The good news is there are exceptional tools that are specific for young learners that can provide the safety, ease of use, engagement and resources for the classroom. Below are a few ideas to get started.
One of the most curriculum rich AR/VR resources for early elementary students, these augmented and virtual reality books bring students on a literacy journey as they explore and interact with letters, shapes and opposites. The learner can select either augmented or virtual reality to engage with the books, which include visual and auditory prompts in the directions. Not only are students able to explore and interact with activities, the worksheets and expansive curriculum provide additional resources to help the educator align the experiences with content standards. One of my favorite lessons connects letter recognition with sign language.
The company offers free sample sheets and a full lesson plan to test out the experience with your students.
Mr. Body (now found in the Merge Explorer app)
Finding the right age-appropriate resource to explore the human body can be challenging, especially when the learning is in 3D. The MERGE Mr. Body anatomy experience is perfect for our young students as they rotate the cartoon character while examining and interacting with specific body systems and parts. Using the Merge Cube, a soft block that interacts with augmented reality apps, students can explore and interact with the human body. Students can explain their understanding of the human body by sharing the screen and their voice using the record feature within the app. The stamping feature can get students up and moving around the animated 3D objects and still provide the same interactions without the cube in view.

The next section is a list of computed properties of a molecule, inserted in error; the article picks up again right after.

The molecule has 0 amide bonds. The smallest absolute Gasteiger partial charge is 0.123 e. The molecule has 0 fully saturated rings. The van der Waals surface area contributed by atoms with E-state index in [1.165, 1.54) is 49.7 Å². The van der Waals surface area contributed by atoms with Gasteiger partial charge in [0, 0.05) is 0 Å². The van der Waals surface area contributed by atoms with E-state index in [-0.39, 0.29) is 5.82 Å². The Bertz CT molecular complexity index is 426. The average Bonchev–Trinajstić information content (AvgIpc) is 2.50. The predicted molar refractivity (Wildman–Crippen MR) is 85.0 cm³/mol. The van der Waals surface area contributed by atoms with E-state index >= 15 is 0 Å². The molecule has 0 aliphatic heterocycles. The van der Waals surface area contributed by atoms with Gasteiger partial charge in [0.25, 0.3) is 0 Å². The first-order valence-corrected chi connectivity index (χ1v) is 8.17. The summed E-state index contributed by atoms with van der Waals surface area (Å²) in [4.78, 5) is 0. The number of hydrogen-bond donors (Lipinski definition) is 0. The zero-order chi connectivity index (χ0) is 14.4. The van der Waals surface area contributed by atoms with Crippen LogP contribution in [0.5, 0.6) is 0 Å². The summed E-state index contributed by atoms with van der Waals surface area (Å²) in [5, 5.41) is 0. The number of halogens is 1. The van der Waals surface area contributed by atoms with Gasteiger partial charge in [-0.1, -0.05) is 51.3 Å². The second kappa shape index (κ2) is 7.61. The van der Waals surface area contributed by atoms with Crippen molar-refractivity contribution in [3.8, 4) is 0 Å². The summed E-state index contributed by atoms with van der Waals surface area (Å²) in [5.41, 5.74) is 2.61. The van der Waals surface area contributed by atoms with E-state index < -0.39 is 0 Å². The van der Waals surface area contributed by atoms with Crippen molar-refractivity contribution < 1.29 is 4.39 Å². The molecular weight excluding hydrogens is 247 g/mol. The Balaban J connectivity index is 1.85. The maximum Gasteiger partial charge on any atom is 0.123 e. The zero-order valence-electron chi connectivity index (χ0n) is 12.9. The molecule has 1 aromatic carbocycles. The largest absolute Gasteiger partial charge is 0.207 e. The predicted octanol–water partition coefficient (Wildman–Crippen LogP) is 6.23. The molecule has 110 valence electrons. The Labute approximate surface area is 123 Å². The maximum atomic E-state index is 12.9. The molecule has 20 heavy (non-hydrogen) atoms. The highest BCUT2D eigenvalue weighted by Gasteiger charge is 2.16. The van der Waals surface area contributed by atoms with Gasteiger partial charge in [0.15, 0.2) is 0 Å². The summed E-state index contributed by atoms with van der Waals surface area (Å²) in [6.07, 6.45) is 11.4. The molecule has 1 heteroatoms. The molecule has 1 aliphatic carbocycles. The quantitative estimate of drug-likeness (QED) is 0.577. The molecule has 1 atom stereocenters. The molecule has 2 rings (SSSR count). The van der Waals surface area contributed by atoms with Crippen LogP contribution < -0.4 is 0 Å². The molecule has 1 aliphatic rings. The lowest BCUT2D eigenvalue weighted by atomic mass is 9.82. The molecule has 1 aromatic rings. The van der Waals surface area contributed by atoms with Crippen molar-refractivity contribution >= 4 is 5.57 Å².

The new Merge Explorer app offers many other content cards that read content in multiple languages, colors, fonts and sizes using Microsoft’s Immersive Reader integration. (Find a free lesson plan with Mr. Body on the MERGE website.)
I have recently encountered a product that has entertained my entire family! The MEL kids kit begins with a comic book-style story that thrusts you into a dilemma that must be solved by building a structure. The box includes items to build, and the app shows the visual process in augmented reality. The students complete the build to solve the problem, while completing the learning objective. The next step is exploring the build by seeing it in augmented reality and hearing the information explained at the micro-level.
Students are often captivated with the visuals, maker activities and augmented reality experiences. While the written content will require teacher support, the guided visuals and immersive technology experience support our youngest learners to make powerful connections with the learning objective.
One of the most engaging storytelling experiences I’ve found for our little ones is the Wonderscope app. The company has found a way to captivate reluctant readers by including them in the story. Students read the prompts as the story progresses and literally wrap the visuals around the reader as each part of the story comes to life. At specific points in the story, students must help the characters by interacting inside the app. Immersive storytelling is growing, and our stories are beginning to place our students in the middle of the plot.
Here are a few more resources to consider when searching for more immersive technology resources:
The goal of these tools is to empower our young learners with resources to deepen understanding while preparing them for the skills of the future.
We have the opportunity to do much more than entertaining our young learners today. As more augmented and virtual reality resources release, you can continue to inspire a love of learning. Engage your young students in an environment they like to learn in with safe, essential interactions.